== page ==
The opinion of the court was delivered by: FOLLMER
This is a motion to dismiss the Information because the Information does not state facts sufficient to constitute an offense against the United States of America.
The Information charges that:
'On or about the 5th day of December 1953, in the City of York, Middle District of Pennsylvania, and within the jurisdiction of this Court, George Donald Shirey, in violation of the Act of Congress, June 25, 1948, c. 645, Sec. 1, 62 Stat. 694, 18 U.S.C. Sec. 214, did knowingly, wilfully and unlawfully offer or promise to S. Walter Stauffer, a Member of Congress of the 19th Congressional District of Pennsylvania, to donate $ 1,000 a year to the Republican Party to be used as they see fit, in consideration of the use or the promise to use any influence to procure for him the appointive office, under the United States, of Postmaster of York, Pennsylvania.'
As above indicated, this Information was brought under 18 U.S.C. § 214 which reads as follows:
'Offer to procure appointive public office
'Whoever pays or offers or promises any money or thing of value, to any person, firm, or corporation in consideration of the use or promise to use any influence to procure any appointive office or place under the United States for any person, shall be fined not more than $ 1,000 or imprisoned not more than one year, or both.'
'Acceptance or solicitation to obtain appointive public office.
'Whoever solicits or receives, either as a political contribution, or for personal emolument, any money or thing of value, in consideration of the promise of support or use of been brought to our attention, nor has any appointive office or place under the United States, shall be fined not more than $ 1,000 or imprisoned not more than one year, or both.'
No case construing Section 214 has been brought to our attention, nor has our independent search disclosed any.
In United States v. Hood, 1952, 343 U.S. 148, 72 S. Ct. 568, 569, 96 L. Ed. 846, appellees were indicted for violating 18 U.S.C. § 215, which, as above indicated, makes it a misdemeanor for anyone to solicit or receive contributions in consideration of the promise of support or use of influence in obtaining for any person 'any appointive office or place under the United States.' The trial court dismissed certain counts of the indictment which alleged the solicitation of contributions in return for promises to use influence to obtain offices which were not in existence at the time of the solicitation or the return of the indictment but which the President had been authorized to create under the Defense Production Act of 1950, 50 U.S.C.A.Appendix, § 2061 et seq. The order of dismissal was appealed by the Government direct to the Supreme Court under the Criminal Appeals Act, 18 U.S.C. (Supp. IV) § 3731. The Supreme Court in reversing stated, inter alia:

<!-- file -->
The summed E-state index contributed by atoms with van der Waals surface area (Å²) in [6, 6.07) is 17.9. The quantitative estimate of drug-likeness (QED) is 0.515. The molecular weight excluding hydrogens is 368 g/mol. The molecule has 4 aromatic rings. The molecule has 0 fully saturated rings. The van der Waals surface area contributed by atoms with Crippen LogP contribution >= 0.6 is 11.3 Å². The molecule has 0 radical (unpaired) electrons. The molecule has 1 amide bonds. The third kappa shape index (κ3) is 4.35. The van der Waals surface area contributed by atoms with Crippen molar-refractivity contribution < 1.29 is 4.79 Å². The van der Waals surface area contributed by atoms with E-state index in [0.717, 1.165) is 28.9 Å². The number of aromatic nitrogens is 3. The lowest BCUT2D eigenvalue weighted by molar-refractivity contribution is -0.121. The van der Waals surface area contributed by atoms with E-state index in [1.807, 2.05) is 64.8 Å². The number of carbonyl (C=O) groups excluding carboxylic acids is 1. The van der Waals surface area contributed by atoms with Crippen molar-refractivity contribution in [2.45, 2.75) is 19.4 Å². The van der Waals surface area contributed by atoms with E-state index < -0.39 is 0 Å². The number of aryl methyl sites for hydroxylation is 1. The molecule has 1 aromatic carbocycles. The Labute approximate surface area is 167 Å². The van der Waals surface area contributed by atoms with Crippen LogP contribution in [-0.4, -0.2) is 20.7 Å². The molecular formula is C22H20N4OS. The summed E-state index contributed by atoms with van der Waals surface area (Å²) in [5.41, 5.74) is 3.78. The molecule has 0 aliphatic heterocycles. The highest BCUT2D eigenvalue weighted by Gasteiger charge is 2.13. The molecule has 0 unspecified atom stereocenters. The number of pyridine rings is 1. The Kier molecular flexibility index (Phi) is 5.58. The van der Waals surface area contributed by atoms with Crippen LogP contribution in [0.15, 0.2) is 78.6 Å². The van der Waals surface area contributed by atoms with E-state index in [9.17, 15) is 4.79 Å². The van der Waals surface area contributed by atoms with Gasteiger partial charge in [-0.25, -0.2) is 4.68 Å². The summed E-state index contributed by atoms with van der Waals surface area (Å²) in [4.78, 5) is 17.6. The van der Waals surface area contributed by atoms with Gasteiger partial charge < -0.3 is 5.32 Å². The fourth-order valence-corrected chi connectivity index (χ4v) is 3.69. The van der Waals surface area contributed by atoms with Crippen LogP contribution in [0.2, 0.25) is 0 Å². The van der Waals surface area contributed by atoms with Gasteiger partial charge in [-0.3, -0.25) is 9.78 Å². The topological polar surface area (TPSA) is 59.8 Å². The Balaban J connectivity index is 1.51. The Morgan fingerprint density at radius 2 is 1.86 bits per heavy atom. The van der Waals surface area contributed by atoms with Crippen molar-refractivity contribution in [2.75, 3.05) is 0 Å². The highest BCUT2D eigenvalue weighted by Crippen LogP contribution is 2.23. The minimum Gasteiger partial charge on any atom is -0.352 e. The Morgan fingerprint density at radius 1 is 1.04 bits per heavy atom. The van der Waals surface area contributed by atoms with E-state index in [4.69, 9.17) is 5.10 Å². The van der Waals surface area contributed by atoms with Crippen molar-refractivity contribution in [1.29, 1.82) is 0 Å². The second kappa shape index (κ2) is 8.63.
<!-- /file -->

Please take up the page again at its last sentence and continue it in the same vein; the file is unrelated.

'We think the District Court was wrong. The statute is plainly broad enough on its face to cover the sale of influence in connection with an office which had been authorized by law and which, at the time of the sale, might reasonably be expected to be established. That was the situation here and we do not have to go further to say whether the words will cover the sale of an office which is purely the creature of the seller's fancy.
'The evil at which the statute is directed is the operation of purchased, and thus improper, influence in determining the occupants of federal office. But in attacking that evil, Congress outlawed not the use of such influence, but the solicitation of its purchase, the peddling of the forbidden wares. As is not uncommon in criminal legislation, Congress, in order to strike at the root, made the scope of the statute wider than the immediate evil. Even judges need not be blind to the fact of political life that it helps in influencing political appointments to be forehanded with a recommendation before an office is formally created. Certainly it was not unreal for Congress to believe that the sale of influence in anticipation of jobs was equally damaging to the proper operation of the federal service and to take steps to prevent it. It did so in this Act. Nothing has been suggested, either by the sparse legislative history or by prior judicial construction, to restrain us from giving effect to the obvious, ordinary reading of the statute. It is pressed upon us that criminal statutes are to be strictly construed. But this does not mean that such legislation 'must be construed by some artificial and conventional rule.' United States v. Union Supply Co., 215 U.S. 50, 55, 30 S. Ct. 15, 54 L. Ed. 87. We should not read such laws so as to put in what is not readily found there. But equally we should not read out what as a matter of ordinary English speech is in.